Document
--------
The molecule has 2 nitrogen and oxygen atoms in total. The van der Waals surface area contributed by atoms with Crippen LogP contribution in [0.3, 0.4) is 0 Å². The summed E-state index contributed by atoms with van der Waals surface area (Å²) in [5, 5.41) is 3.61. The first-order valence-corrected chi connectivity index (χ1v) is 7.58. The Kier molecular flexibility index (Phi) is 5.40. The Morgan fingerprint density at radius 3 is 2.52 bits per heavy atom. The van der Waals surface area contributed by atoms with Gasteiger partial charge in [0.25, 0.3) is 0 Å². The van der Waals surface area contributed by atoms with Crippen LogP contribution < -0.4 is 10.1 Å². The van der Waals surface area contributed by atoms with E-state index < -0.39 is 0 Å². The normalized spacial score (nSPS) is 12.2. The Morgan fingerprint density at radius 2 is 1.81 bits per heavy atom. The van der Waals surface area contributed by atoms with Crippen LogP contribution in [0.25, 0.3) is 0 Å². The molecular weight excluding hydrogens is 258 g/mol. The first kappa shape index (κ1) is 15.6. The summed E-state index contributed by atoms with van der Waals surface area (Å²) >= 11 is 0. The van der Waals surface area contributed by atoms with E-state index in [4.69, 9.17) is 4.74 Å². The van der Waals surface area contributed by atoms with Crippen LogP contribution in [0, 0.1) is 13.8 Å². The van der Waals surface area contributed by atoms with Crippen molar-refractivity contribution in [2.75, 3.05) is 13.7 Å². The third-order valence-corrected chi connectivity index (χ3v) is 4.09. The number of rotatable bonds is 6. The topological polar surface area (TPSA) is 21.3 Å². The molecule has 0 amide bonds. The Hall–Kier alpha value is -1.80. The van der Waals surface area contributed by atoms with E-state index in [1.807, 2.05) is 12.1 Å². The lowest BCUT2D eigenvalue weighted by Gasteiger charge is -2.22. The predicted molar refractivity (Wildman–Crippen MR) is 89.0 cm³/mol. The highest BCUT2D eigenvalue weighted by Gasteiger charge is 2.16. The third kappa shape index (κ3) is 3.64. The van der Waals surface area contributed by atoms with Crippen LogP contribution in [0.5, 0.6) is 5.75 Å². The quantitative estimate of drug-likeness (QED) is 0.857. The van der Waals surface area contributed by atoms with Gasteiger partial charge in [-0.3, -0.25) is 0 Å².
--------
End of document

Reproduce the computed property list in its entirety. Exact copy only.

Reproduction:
The molecule has 2 nitrogen and oxygen atoms in total. The van der Waals surface area contributed by atoms with Crippen LogP contribution in [0.3, 0.4) is 0 Å². The summed E-state index contributed by atoms with van der Waals surface area (Å²) in [5, 5.41) is 3.61. The first-order valence-corrected chi connectivity index (χ1v) is 7.58. The Kier molecular flexibility index (Phi) is 5.40. The Morgan fingerprint density at radius 3 is 2.52 bits per heavy atom. The van der Waals surface area contributed by atoms with Gasteiger partial charge in [0.25, 0.3) is 0 Å². The van der Waals surface area contributed by atoms with Crippen LogP contribution < -0.4 is 10.1 Å². The van der Waals surface area contributed by atoms with E-state index < -0.39 is 0 Å². The normalized spacial score (nSPS) is 12.2. The Morgan fingerprint density at radius 2 is 1.81 bits per heavy atom. The van der Waals surface area contributed by atoms with Crippen LogP contribution in [0.25, 0.3) is 0 Å². The molecular weight excluding hydrogens is 258 g/mol. The first kappa shape index (κ1) is 15.6. The summed E-state index contributed by atoms with van der Waals surface area (Å²) >= 11 is 0. The van der Waals surface area contributed by atoms with E-state index in [4.69, 9.17) is 4.74 Å². The van der Waals surface area contributed by atoms with Crippen LogP contribution in [0, 0.1) is 13.8 Å². The van der Waals surface area contributed by atoms with Crippen molar-refractivity contribution in [2.75, 3.05) is 13.7 Å². The third-order valence-corrected chi connectivity index (χ3v) is 4.09. The number of rotatable bonds is 6. The topological polar surface area (TPSA) is 21.3 Å². The molecule has 0 amide bonds. The Hall–Kier alpha value is -1.80. The van der Waals surface area contributed by atoms with E-state index in [1.807, 2.05) is 12.1 Å². The lowest BCUT2D eigenvalue weighted by Gasteiger charge is -2.22. The predicted molar refractivity (Wildman–Crippen MR) is 89.0 cm³/mol. The highest BCUT2D eigenvalue weighted by Gasteiger charge is 2.16. The third kappa shape index (κ3) is 3.64. The van der Waals surface area contributed by atoms with Crippen LogP contribution in [0.5, 0.6) is 5.75 Å². The quantitative estimate of drug-likeness (QED) is 0.857. The van der Waals surface area contributed by atoms with Gasteiger partial charge in [-0.3, -0.25) is 0 Å².